When The Dissolve went down last week, it took with it the site’s firm policy, carried over from editors Keith Phipps and Scott Tobias‘ former home at the A.V. Club, against the use of the first person — any sentence whose subject is “I” — in critical writing. At his blog, former Dissolve and current A.V. Club contributor Mike D’Angelo argues that ban was and is a mistake, and establishes four categories where personal statements can both enhance and clarify a review. First, there’s the confession of ignorance (“I’ve never seen a Woody Allen movie before, but…”); second, the acknowledgment of “extreme subjectivity” (“I’ve never much cared for Eastern European comedy…”); third, the use of relevant personal history (“I may be predisposed to like “Ant-Man,” seeing as I was myself once an ant…”); and, finally, “Because style,” i.e. because the writer really, really wants to.
As a writer and an editor, I’ve long thought of the first person as the rhetorical equivalent of hot sauce: Slather it over everything and it overwhelms the taste, but no kitchen is complete without it. I get the reasons behind the police: Their aim was to foster an “institutional voice,” elevating the publication as a whole over the individuals who comprised it, and the collective identity they established, first at The A.V. Club and then at The Dissolve, shows how effective it can be. A ban on the first person also has the benefit of forestalling a lot of terrible writing: Nothing reveals an inexperience writer so quickly as the overreliance on the “I,” especially in the form of superfluous qualifications like “I think.” You’re writing this: We know it’s what you think. (Or, to put it less kindly, who are you and why do we care?) When she was asked if she’d ever write an autobiography, the great New Yorker critic Pauline Kael replied that she already had in the form of her movie reviews. Great criticism is always personal. There’s no need to underline it.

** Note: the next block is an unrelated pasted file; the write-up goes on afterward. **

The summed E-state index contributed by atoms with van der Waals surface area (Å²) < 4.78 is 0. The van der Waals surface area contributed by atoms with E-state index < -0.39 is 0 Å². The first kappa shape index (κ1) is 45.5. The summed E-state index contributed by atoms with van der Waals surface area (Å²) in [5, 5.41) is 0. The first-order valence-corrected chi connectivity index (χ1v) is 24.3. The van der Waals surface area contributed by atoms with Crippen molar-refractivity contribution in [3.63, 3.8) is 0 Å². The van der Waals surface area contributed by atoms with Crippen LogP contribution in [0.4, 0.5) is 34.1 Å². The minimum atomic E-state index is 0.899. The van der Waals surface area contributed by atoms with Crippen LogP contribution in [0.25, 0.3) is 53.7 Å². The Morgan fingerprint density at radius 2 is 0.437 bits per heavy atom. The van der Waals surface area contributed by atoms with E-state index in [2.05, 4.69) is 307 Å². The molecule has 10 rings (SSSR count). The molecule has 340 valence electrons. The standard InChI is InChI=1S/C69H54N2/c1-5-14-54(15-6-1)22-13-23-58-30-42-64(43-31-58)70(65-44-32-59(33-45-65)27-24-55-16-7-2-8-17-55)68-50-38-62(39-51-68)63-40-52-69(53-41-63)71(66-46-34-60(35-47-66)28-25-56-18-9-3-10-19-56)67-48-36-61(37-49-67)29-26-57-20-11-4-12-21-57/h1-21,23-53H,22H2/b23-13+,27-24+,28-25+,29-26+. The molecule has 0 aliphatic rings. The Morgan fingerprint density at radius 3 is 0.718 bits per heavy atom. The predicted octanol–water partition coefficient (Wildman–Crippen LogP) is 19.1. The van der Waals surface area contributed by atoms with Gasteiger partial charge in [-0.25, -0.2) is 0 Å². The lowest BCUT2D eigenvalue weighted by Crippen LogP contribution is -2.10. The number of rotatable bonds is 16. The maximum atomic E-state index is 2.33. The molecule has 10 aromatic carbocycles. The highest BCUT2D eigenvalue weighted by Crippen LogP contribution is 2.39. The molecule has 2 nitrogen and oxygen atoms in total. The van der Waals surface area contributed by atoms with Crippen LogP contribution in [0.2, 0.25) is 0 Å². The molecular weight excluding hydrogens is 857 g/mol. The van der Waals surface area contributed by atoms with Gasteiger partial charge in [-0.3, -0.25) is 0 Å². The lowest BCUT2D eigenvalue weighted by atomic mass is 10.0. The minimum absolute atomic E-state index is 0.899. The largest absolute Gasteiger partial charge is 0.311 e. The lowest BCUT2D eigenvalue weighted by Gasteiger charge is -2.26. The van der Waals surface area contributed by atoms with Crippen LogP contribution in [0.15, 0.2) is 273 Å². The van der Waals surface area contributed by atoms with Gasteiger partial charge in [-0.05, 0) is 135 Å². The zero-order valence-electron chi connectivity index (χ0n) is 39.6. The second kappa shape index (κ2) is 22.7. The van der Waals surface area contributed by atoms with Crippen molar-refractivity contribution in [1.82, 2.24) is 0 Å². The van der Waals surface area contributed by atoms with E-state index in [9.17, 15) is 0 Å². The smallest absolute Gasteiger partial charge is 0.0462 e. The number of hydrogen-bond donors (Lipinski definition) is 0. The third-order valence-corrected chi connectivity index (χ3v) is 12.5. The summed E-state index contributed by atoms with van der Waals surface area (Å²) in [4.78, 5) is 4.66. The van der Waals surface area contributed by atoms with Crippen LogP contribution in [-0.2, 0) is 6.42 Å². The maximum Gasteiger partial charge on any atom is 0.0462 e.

There are exceptions, of course. David Ehrlich’s Dissolve essay on “Me and Earl and the Dying Girl” — granted an exception to the ban on the principle that it was not a review — interweaves his reaction to the movie with the experience of watching his father receive treatment for cancer, and becomes an examination of how other people’s lives, and their art, are always filtered through our own experience, whether we admit it or not. Wesley Morris’ review of “Magic Mike XXL” addresses watching a movie primarily intended for straight women as a gay man, and ends with the immortal first-person kicker, “I wasn’t hard when it was over. I was wet.” Any attempt to extricate either critic’s personal experience from those pieces would simply result in gobbledegook. But the fact that two very talented writers can make excellent use of the first person doesn’t mean other writers should, any more than David Foster Wallace’s brilliant use of footnotes meant everyone should start peppering their work with annotations. (They did, I know, and look how that turned out.)
On the other hand, no harm, no foul. Critics have abandoned the pretense of objectivity, and the web has made writing a two-way street. Readers expect to be engaged, not have pronouncements handed down from the mountaintop, and weird end-arounds like “In this critic’s experience” make it sound like you’re writing from another century. The danger in over-using the “I” is excluding the “we”; use it too much, and you start sounding like a tiresome party guest who can’t stop talking about himself. Criticism should be personal for the people who read it as well as the people who write it. The question is whether you’re using the first person to invite your audience along or shut them out.
Update: Roger Ebert’s thoughts on the subject, via William Leitch.